Marketed by Muswellbrook-based Flood Rural and Water and Sydney rural property specialists Meares & Associates, Parkway was offered simultaneously with nearby Templemore, which was passed in at $4.75m and is now available for sale privately for $5.2m.
Owned and operated by the well-known Hunter Valley irrigation pioneer, the late Keith Yore and his family, the 829ha Parkway and the 1375ha Templemore are situated close to Merriwa, 90km from Scone.
Parkway is principally all soft rich red and chocolate basalt undulating country.
It is an ideal backgrounding and fattening block, boasting productive basalt soils, good shade and shelter timber, currently carrying a good body of feed. It is conservatively estimated to carry between 6000 and 6400 dry sheep equivalent or up to 320 breeding cows.
There are 85ha of farming country and the property is watered by surface dams and two equipped bores supplying a network of troughs.
Selling agent John Flood said from day-one, there was strong inquiry.
“Local and western graziers were attracted to Parkway’s overall presentation. It is well-grassed following recent summer rain and the dams are full.”
Despite Templemore being passed in on auction day, Mr Flood said there was ongoing interest from several parties.
Templemore comprises 1375ha of mainly heavy chocolate and black basalt, undulating to low hill country, mainly easterly aspect and with open sheltered valleys.
The property is well watered with a 1.1km frontage to the Krui River allowing for a reticulated water system supplying 64 livestock troughs.
The breeding and background country is conservatively rated to carry between 6500 to 7000 DSEs or up to 350 cows. It includes 150ha of alluvial river flats which have been prepared for the sowing of winter oats.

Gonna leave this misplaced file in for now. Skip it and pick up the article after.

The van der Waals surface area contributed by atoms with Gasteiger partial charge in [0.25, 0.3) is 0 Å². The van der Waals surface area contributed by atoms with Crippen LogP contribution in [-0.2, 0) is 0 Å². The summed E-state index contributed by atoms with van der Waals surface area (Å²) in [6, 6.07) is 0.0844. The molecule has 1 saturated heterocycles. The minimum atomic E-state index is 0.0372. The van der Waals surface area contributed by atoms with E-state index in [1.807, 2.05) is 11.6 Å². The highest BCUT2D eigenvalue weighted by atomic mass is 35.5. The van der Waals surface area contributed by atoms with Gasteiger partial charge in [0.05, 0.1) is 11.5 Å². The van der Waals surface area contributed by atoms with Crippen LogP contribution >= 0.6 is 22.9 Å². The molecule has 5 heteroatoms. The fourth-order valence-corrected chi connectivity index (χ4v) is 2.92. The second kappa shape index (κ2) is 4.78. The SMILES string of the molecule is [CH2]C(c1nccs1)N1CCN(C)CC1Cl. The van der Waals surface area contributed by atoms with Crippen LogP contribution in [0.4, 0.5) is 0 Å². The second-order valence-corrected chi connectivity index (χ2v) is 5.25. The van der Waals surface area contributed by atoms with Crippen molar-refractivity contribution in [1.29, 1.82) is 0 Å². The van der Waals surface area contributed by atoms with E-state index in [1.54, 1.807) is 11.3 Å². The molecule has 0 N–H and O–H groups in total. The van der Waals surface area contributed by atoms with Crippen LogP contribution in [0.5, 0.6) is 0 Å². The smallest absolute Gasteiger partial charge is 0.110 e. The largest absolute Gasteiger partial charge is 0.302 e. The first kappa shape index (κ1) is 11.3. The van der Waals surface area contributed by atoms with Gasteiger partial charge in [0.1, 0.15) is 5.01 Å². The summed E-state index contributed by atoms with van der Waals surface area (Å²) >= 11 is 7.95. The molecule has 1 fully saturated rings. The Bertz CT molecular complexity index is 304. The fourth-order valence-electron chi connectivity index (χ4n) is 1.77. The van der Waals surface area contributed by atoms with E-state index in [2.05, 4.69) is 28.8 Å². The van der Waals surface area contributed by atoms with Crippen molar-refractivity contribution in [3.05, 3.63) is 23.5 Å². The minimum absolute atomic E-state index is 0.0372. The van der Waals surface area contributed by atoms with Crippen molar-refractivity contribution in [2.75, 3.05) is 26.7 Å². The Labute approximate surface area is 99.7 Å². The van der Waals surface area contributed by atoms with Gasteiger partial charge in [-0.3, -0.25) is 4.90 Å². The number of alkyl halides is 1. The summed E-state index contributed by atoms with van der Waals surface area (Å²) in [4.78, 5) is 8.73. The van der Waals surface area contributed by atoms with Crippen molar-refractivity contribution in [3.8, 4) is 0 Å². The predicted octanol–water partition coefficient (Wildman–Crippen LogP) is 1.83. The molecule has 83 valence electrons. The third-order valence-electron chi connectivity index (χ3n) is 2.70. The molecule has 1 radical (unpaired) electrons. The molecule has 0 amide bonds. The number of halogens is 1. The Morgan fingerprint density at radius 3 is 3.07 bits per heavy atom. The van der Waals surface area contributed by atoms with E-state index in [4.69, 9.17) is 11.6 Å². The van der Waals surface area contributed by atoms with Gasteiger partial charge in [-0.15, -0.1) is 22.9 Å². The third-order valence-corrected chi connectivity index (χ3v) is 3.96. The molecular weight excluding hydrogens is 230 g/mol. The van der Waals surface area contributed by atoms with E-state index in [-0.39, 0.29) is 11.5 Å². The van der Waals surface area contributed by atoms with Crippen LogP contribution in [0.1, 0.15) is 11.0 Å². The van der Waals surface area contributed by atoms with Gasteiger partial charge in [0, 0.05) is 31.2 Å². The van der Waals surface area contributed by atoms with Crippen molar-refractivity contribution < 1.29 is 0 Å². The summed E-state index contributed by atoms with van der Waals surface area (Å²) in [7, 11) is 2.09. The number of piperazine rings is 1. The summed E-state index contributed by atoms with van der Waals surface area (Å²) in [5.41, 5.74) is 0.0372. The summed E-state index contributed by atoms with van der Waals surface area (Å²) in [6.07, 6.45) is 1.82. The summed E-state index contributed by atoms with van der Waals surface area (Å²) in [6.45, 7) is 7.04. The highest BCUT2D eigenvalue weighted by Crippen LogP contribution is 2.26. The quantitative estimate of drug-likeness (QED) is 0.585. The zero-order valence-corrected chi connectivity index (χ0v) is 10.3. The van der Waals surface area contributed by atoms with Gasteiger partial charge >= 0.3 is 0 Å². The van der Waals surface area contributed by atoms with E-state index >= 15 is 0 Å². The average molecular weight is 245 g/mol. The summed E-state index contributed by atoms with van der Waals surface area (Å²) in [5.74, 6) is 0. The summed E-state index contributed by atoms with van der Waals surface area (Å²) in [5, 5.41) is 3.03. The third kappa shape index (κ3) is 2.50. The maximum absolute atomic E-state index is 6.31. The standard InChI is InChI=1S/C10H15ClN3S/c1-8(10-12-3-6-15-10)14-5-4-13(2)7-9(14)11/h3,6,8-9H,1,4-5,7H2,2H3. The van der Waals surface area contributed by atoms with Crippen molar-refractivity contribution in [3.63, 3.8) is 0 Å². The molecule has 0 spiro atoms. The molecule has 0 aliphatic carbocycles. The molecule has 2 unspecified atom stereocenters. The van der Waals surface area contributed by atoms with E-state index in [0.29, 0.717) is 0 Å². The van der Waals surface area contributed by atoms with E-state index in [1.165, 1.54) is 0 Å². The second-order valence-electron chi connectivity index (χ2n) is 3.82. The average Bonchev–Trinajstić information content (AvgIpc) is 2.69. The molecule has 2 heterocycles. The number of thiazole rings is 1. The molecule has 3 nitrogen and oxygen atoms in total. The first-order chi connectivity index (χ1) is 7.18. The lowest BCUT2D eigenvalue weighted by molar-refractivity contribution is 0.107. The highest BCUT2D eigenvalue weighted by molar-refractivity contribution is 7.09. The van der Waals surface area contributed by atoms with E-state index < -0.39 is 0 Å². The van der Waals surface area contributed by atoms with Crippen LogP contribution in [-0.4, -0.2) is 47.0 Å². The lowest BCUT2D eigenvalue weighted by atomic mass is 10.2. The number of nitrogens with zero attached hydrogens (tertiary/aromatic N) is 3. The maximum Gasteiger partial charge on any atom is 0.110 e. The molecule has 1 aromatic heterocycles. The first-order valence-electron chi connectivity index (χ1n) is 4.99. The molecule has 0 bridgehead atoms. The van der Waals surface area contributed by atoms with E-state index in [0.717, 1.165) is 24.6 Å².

Chris Meares is pleased to see the level of interest from the on-farm and wider local community.
“Over the past 12 to 18 months, family farm investors are at the forefront of the rural property buyers pool. The recent marketing of Parkway and Templemore shows there continues to be a strong demand, especially from the lower rainfall areas, for well-situated, higher-rainfall, quality country, as a means of minimising risk and exposure,” he said.
Further north in NSW, Oban View, in the highly regarded and reliable Eastern Falls region, has sold under the hammer for $5.2 million ($6081/ha) to Jon and Claire Welsh from Narrabri.
The couple plans to use Oban View as an additional beef cattle block for their existing operation.
Located 26km from Guyra, the 855ha property is well improved and sown down to perennial pastures of fescues and clovers. It also benefits from a long-standing fertiliser history.
Oban View has an average annual rainfall of 950mm and is securely watered by dams – most of which are spring-fed, complimented by numerous tributaries and frontage to the Oban River.
Selling agent Andrew Starr described Oban View as a good strong sale.
“It is a good endorsement for the market given the very poor seasonal conditions – that there is still a good appetite for land,” he said.